To mark World Homeless Day I wanted to share some of the cases my office and I have been dealing with in Oldham East and Saddleworth in recent months.
Yvonne and Mark (not their real names) had worked in the merchant navy for several years. When they wanted to get back to life on dry land they found out that they didn’t qualify for social security support and weren’t considered a priority housing need. When they came to my surgery in January this year, they were living in a tent on common land in Greenfield. Getting them into temporary accommodation was complex and took much longer than it should have. During that time I could see the impact on their health, both physical and mental.
Tom (also not his name) had been working while looking after his mum who had dementia. When she died he went to France to live with his aunt. He returned to England only to find he was also ineligible for social security support. Andrew, Oldham’s foodbank manager at the time, contacted me when Tom had gone to him for some food. He was living in a tent on Dovestones during our very unforgiving winter. There were no hostel places (the nearest one is in Salford) and no support for him so we arranged for some temporary accommodation. After a few weeks of support from Andrew and my office, Tom found a job and was able to get a flat.
Zina and Ahmed were originally from Iraq. They fled their homeland with their children, leaving their family and friends to find peace and security in the UK. They were placed in Shaw and had settled into community life making many new friends with their neighbours with their 5 year old son doing well at school. After 18 months waiting for the Home Office’s decision on their application for asylum, on the August bank holiday week end they were told they had to leave their life in Shaw on the following Thursday. After incredible support from the local community, Serco finally relented and they will hopefully stay in Shaw where they are settled and happy after the immense trials that they have been through.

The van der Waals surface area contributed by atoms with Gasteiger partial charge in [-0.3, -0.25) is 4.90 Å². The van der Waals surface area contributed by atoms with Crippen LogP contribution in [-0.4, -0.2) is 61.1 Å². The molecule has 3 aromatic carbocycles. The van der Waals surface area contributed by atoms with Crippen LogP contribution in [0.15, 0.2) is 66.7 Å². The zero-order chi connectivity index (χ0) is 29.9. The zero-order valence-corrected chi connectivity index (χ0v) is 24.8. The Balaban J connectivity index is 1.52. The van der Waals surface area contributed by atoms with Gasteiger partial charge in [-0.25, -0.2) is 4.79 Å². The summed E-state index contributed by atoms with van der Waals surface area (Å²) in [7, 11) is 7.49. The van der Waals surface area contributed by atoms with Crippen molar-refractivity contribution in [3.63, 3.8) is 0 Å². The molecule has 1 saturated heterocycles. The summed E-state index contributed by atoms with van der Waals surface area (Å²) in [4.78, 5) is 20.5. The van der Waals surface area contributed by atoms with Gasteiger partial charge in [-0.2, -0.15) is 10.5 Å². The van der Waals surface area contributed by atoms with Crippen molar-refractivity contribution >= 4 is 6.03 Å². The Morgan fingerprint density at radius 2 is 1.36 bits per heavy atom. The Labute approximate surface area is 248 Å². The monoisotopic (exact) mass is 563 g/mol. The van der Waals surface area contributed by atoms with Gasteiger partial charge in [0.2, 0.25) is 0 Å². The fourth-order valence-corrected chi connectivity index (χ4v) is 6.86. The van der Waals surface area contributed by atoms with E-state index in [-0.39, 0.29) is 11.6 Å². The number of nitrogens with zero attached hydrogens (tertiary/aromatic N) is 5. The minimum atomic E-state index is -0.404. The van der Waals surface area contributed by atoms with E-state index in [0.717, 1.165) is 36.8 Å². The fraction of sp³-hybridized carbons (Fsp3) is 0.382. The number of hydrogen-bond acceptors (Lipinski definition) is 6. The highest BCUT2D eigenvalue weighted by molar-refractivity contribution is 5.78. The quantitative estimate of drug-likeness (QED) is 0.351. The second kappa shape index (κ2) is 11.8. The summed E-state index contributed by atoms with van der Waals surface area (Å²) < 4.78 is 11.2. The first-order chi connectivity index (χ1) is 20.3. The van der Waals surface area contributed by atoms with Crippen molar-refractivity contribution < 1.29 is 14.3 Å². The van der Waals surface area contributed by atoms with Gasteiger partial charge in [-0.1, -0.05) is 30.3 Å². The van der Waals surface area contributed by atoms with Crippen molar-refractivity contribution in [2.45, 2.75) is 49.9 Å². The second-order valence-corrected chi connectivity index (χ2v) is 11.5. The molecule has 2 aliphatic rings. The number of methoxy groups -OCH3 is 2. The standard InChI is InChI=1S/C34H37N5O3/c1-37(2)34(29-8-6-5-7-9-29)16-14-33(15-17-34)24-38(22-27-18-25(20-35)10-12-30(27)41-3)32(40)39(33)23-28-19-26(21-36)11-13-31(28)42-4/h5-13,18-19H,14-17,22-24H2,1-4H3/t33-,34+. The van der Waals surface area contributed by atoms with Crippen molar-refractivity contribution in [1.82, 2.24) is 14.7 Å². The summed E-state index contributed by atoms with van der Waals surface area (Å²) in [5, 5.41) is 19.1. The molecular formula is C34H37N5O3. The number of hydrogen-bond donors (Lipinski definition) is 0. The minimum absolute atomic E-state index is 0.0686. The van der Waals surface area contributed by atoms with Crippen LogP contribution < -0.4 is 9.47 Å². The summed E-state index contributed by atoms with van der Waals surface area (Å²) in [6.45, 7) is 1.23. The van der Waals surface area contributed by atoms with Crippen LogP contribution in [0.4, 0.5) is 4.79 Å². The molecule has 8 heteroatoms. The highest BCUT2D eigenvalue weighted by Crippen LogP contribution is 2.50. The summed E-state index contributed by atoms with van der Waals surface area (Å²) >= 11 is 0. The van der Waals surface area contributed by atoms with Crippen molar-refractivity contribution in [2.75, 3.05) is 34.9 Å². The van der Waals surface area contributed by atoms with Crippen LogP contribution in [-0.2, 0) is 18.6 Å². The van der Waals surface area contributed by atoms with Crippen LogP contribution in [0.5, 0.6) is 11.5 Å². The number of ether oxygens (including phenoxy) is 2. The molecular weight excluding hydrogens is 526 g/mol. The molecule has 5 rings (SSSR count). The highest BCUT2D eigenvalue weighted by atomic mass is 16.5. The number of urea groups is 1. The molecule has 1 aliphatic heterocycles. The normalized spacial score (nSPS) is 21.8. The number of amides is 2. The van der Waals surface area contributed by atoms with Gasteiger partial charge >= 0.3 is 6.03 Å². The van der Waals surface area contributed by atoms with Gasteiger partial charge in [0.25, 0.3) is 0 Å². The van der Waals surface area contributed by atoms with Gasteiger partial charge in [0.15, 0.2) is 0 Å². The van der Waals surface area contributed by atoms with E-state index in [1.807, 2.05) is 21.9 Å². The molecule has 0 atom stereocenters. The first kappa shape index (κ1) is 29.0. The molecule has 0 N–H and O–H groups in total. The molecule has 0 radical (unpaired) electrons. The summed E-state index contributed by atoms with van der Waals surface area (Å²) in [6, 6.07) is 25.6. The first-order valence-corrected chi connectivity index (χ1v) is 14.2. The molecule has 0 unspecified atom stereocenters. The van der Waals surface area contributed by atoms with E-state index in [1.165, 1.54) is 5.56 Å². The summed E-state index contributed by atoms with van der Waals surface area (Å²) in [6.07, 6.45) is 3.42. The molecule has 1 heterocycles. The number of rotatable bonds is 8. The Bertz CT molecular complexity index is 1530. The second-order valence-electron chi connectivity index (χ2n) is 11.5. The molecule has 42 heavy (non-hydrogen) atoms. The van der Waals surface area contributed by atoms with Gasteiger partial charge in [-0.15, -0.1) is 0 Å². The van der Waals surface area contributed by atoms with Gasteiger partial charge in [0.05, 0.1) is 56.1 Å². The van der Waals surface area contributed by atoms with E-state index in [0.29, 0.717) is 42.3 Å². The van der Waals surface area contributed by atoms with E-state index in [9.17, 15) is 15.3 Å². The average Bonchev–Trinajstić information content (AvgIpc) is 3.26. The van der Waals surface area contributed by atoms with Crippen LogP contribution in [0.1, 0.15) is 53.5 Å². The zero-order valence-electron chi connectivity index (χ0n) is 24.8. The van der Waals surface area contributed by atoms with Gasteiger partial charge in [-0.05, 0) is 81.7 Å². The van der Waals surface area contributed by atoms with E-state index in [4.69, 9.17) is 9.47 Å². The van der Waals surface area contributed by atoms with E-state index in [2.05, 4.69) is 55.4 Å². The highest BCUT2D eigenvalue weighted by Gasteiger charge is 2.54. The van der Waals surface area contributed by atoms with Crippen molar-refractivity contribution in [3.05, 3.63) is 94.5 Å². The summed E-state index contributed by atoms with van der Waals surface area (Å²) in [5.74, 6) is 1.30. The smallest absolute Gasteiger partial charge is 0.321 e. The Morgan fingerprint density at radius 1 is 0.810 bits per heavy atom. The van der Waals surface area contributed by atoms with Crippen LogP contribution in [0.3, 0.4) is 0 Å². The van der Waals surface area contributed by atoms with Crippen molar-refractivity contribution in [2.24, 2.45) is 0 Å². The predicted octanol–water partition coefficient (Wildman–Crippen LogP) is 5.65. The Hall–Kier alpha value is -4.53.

These are just a few of the cases my team and I deal with to give you a flavour of the homelessness issues Oldham faces.
As many of you know homelessness is not just about rough sleeping. Across Oldham the numbers are low, but I believe that no-one should have to sleep rough; there should always be a bed available and they should have support that they can readily access. It is unacceptable in 2018 for rough sleeping in the UK to have doubled to 4,751 since 2012 and nearly 80,000 families are living in temporary accommodation including up to 100 families living in temporary accommodation, including many in B&B’s, in the last 3 months. Recent reports indicate that the deaths associated with homelessness have doubled since 2013 with at least 449 dying last year. In the sixth richest economy in the world this is unacceptable and shames us all.
After meetings with Cllr Hannah Roberts the new Cabinet member for Housing and Planning, I know Oldham Council are developing a new Housing Strategy, including a new allocation policy and I look forward to this and its early implementation.
But out of the hands of the Council is the very worrying rise in rent arrears associated with the roll out of the Government’s Universal Credit programme, and the link to homelessness that is emerging. The Housing Federation whose members include housing associations, has reported £24m of rent arrears associated with Universal Credit; for First Choice Homes in Oldham it is over £2.5m.
The Government must act. It must commit to Labour’s proposal to build at least 100,000 genuinely affordable homes to rent and buy a year by the final year of this Parliament, to ensure every rough sleeper has a bed at night (as Greater Manchester Mayor Andy Burnham has pledged) and to stop the roll out of Universal Credit which is pushing people into poverty, debt and homelessness.